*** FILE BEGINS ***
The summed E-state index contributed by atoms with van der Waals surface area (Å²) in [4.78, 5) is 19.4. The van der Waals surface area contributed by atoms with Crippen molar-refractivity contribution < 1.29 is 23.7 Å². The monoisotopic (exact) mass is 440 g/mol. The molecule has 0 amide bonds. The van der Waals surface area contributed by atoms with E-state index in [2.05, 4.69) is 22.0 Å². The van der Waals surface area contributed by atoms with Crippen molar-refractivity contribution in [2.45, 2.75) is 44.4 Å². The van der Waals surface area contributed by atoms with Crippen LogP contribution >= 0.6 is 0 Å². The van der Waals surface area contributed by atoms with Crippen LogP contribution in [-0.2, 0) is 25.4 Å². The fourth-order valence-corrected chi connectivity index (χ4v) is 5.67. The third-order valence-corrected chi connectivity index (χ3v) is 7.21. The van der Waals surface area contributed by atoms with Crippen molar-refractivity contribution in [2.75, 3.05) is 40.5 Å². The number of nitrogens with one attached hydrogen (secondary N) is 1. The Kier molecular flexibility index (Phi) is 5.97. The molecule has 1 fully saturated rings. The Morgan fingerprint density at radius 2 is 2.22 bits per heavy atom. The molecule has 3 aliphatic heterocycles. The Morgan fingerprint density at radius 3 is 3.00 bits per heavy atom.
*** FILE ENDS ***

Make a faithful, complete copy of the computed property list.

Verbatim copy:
The summed E-state index contributed by atoms with van der Waals surface area (Å²) in [4.78, 5) is 19.4. The van der Waals surface area contributed by atoms with Crippen molar-refractivity contribution < 1.29 is 23.7 Å². The monoisotopic (exact) mass is 440 g/mol. The molecule has 0 amide bonds. The van der Waals surface area contributed by atoms with E-state index in [2.05, 4.69) is 22.0 Å². The van der Waals surface area contributed by atoms with Crippen molar-refractivity contribution in [2.45, 2.75) is 44.4 Å². The van der Waals surface area contributed by atoms with Crippen LogP contribution >= 0.6 is 0 Å². The van der Waals surface area contributed by atoms with Crippen LogP contribution in [-0.2, 0) is 25.4 Å². The fourth-order valence-corrected chi connectivity index (χ4v) is 5.67. The third-order valence-corrected chi connectivity index (χ3v) is 7.21. The van der Waals surface area contributed by atoms with Crippen molar-refractivity contribution in [2.75, 3.05) is 40.5 Å². The number of nitrogens with one attached hydrogen (secondary N) is 1. The Kier molecular flexibility index (Phi) is 5.97. The molecule has 1 fully saturated rings. The Morgan fingerprint density at radius 2 is 2.22 bits per heavy atom. The molecule has 3 aliphatic heterocycles. The Morgan fingerprint density at radius 3 is 3.00 bits per heavy atom.